Well, that didn’t take long. Less than a month after the Maryland legislature overrode Governor Ehrlich’s veto of a bill that requires employers with more than 10,000 employees to provide health insurance to their employees, another Maryland politician has introduced a bill that would expand that requirement to every employer in the state.
A Democratic lawmaker is aiming to force Maryland’s small businesses to pay a minimum level of employee health benefits, expanding the so-called “Wal-Mart tax” to nearly every business in the state.
The bill by Delegate James W. Hubbard, Prince George’s Democrat, would require businesses with fewer than 10,000 employees to spend 4.5 percent of payroll on employee health care or pay an equivalent amount to the state’s Medicaid program. Nonprofit businesses with fewer than 10,000 employees would have to spend 3 percent or give the money to Medicaid.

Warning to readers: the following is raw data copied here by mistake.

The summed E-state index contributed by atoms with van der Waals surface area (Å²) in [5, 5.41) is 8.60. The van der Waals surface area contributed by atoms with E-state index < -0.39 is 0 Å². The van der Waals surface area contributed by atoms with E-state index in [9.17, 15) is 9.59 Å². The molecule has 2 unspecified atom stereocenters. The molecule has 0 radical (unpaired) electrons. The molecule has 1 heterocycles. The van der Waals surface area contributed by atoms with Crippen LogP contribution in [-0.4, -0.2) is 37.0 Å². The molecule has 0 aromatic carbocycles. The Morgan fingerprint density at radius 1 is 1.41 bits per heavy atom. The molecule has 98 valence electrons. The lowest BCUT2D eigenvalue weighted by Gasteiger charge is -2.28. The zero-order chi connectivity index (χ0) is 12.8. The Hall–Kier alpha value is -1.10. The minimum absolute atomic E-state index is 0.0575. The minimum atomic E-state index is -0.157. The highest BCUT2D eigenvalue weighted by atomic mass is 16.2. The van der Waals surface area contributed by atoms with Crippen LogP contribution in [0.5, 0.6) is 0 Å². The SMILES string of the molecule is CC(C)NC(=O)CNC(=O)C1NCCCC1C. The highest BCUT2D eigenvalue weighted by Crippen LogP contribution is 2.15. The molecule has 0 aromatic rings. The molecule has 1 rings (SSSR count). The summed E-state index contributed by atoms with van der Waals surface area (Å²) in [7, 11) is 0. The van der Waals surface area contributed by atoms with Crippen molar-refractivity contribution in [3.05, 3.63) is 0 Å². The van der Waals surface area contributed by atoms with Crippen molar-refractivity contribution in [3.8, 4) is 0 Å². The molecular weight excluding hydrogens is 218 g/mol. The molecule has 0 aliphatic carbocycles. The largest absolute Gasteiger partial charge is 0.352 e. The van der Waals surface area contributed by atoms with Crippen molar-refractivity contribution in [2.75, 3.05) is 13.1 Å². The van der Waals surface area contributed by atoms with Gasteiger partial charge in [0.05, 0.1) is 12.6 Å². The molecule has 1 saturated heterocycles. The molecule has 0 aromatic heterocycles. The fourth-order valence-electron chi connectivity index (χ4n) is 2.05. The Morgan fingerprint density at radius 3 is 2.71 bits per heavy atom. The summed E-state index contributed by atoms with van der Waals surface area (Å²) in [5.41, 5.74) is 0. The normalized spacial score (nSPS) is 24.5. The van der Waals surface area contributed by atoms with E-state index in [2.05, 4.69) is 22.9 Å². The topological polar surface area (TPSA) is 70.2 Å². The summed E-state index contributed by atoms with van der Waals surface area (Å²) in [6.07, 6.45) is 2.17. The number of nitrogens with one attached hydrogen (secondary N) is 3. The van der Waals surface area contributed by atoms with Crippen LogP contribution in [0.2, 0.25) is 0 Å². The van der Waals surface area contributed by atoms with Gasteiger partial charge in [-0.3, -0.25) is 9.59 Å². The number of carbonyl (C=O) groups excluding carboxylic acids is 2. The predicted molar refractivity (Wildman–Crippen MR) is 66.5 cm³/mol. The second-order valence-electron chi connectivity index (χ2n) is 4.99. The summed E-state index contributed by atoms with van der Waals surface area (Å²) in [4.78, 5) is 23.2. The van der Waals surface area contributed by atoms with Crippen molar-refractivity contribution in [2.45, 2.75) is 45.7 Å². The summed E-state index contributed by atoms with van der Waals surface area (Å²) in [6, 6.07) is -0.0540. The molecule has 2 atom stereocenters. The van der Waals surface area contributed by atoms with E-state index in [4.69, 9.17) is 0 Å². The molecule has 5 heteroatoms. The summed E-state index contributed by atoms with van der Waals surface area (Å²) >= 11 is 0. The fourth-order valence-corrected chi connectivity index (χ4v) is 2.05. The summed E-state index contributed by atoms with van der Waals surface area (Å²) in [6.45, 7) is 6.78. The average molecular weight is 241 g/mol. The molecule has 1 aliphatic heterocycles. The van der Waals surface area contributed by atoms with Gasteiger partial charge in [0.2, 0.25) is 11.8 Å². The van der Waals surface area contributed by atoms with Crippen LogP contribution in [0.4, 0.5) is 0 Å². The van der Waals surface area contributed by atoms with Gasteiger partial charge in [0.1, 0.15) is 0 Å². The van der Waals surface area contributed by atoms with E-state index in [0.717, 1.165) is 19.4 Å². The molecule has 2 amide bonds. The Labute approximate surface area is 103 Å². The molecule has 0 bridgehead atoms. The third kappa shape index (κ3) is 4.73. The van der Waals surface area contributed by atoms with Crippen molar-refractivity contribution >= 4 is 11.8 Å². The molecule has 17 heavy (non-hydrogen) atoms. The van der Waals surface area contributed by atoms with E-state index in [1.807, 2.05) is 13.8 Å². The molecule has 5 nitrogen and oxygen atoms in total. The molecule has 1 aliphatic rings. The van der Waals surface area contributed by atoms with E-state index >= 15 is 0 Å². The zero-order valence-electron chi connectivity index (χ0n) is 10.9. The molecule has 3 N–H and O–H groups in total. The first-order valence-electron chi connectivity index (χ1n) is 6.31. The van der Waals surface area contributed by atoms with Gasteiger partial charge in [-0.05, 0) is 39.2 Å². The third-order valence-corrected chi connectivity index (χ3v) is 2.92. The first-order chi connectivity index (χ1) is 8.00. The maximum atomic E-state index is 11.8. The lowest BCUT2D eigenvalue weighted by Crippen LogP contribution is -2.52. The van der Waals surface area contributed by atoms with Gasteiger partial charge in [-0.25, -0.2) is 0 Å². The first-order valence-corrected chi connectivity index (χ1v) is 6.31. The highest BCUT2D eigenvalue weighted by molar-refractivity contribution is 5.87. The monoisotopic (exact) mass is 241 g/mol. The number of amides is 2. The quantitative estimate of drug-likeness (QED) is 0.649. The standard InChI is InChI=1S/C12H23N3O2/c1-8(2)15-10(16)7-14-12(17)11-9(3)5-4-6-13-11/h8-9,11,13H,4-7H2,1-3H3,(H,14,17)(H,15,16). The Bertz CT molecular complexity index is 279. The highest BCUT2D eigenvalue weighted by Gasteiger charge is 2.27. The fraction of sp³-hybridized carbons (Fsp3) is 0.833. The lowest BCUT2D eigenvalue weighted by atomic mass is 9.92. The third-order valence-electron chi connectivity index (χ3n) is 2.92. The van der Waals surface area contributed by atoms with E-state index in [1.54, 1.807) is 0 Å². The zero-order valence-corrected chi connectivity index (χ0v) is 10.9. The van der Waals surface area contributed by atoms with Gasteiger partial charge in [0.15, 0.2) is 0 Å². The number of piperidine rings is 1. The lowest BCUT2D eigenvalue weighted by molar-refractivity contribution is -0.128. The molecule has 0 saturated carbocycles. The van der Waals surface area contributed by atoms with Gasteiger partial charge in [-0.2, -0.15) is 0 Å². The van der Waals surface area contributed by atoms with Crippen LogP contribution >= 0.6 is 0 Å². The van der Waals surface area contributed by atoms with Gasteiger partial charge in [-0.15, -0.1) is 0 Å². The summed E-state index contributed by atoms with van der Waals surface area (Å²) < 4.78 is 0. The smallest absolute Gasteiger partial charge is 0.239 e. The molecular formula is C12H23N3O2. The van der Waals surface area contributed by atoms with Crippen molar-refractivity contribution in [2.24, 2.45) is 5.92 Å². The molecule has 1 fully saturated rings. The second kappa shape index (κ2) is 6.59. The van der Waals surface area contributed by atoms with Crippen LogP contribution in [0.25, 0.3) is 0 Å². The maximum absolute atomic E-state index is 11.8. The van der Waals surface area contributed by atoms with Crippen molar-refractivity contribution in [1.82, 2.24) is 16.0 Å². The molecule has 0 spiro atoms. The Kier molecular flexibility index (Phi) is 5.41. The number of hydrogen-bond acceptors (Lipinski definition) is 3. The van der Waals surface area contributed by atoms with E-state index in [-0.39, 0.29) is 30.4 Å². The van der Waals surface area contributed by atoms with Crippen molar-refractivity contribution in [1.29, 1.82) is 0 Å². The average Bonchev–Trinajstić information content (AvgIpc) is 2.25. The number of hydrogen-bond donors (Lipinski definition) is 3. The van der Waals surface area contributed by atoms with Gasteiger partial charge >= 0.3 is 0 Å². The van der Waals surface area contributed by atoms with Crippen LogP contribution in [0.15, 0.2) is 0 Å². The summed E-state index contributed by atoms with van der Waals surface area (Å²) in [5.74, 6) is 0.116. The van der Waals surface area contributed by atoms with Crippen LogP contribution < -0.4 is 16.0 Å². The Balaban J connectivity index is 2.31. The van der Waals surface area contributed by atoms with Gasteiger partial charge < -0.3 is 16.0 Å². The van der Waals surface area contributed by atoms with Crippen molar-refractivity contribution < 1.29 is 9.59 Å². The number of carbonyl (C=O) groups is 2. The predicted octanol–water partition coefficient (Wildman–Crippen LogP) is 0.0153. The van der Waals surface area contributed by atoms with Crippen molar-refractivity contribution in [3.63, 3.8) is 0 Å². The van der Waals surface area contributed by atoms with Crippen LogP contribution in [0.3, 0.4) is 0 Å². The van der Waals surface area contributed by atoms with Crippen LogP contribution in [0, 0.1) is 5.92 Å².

This doesn’t come as a surprise to at least one person, Governor Ehrlich himself:
[T]he governor warned that the Wal-Mart bill was the first step toward a government-run, taxpayer-funded health system.
An Ehrlich spokesman said the prediction was rapidly coming true.
“The Maryland General Assembly has put virtually every small business in the cross hairs for a new tax,” spokesman Henry P. Fawell said. “Politicians are picking the winners and losers in the marketplace. … It is government-run health care.”
But can anyone truly say that this comes as a surprise ?